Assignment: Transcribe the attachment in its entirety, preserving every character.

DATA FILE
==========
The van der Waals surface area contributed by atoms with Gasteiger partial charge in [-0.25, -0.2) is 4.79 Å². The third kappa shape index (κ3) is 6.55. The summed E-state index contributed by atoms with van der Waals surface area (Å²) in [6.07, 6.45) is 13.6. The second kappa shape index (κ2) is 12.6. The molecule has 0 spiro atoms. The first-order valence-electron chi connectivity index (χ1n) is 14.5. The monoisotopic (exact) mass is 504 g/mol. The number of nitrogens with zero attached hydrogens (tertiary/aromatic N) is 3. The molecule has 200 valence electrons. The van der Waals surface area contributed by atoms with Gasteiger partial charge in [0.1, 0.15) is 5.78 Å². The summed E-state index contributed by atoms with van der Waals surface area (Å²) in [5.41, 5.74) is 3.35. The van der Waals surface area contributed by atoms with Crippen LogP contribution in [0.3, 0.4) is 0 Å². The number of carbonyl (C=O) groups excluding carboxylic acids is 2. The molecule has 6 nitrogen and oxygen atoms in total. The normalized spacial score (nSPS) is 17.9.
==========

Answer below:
The van der Waals surface area contributed by atoms with Gasteiger partial charge in [-0.25, -0.2) is 4.79 Å². The third kappa shape index (κ3) is 6.55. The summed E-state index contributed by atoms with van der Waals surface area (Å²) in [6.07, 6.45) is 13.6. The second kappa shape index (κ2) is 12.6. The molecule has 0 spiro atoms. The first-order valence-electron chi connectivity index (χ1n) is 14.5. The monoisotopic (exact) mass is 504 g/mol. The number of nitrogens with zero attached hydrogens (tertiary/aromatic N) is 3. The molecule has 200 valence electrons. The van der Waals surface area contributed by atoms with Gasteiger partial charge in [0.1, 0.15) is 5.78 Å². The summed E-state index contributed by atoms with van der Waals surface area (Å²) in [5.41, 5.74) is 3.35. The van der Waals surface area contributed by atoms with Crippen LogP contribution in [0.3, 0.4) is 0 Å². The number of carbonyl (C=O) groups excluding carboxylic acids is 2. The molecule has 6 nitrogen and oxygen atoms in total. The normalized spacial score (nSPS) is 17.9.